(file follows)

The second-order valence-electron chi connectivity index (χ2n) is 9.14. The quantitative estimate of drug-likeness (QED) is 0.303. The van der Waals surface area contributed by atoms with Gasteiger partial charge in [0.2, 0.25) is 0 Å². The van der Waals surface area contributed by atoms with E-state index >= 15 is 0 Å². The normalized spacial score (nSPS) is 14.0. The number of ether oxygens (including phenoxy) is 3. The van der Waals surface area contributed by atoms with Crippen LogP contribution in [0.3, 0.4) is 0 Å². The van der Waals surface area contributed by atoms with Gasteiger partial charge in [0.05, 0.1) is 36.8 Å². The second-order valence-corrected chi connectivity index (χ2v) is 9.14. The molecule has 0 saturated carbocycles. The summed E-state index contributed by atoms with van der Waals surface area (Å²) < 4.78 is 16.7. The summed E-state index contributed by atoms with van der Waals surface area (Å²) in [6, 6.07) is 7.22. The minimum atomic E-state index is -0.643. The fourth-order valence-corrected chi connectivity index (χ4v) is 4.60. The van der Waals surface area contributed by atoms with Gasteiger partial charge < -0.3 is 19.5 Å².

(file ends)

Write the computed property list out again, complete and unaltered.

The second-order valence-electron chi connectivity index (χ2n) is 9.14. The quantitative estimate of drug-likeness (QED) is 0.303. The van der Waals surface area contributed by atoms with Gasteiger partial charge in [0.2, 0.25) is 0 Å². The van der Waals surface area contributed by atoms with E-state index >= 15 is 0 Å². The normalized spacial score (nSPS) is 14.0. The number of ether oxygens (including phenoxy) is 3. The van der Waals surface area contributed by atoms with Crippen LogP contribution in [0.3, 0.4) is 0 Å². The van der Waals surface area contributed by atoms with Gasteiger partial charge in [0.05, 0.1) is 36.8 Å². The second-order valence-corrected chi connectivity index (χ2v) is 9.14. The molecule has 0 saturated carbocycles. The summed E-state index contributed by atoms with van der Waals surface area (Å²) < 4.78 is 16.7. The summed E-state index contributed by atoms with van der Waals surface area (Å²) in [6, 6.07) is 7.22. The minimum atomic E-state index is -0.643. The fourth-order valence-corrected chi connectivity index (χ4v) is 4.60. The van der Waals surface area contributed by atoms with Gasteiger partial charge < -0.3 is 19.5 Å².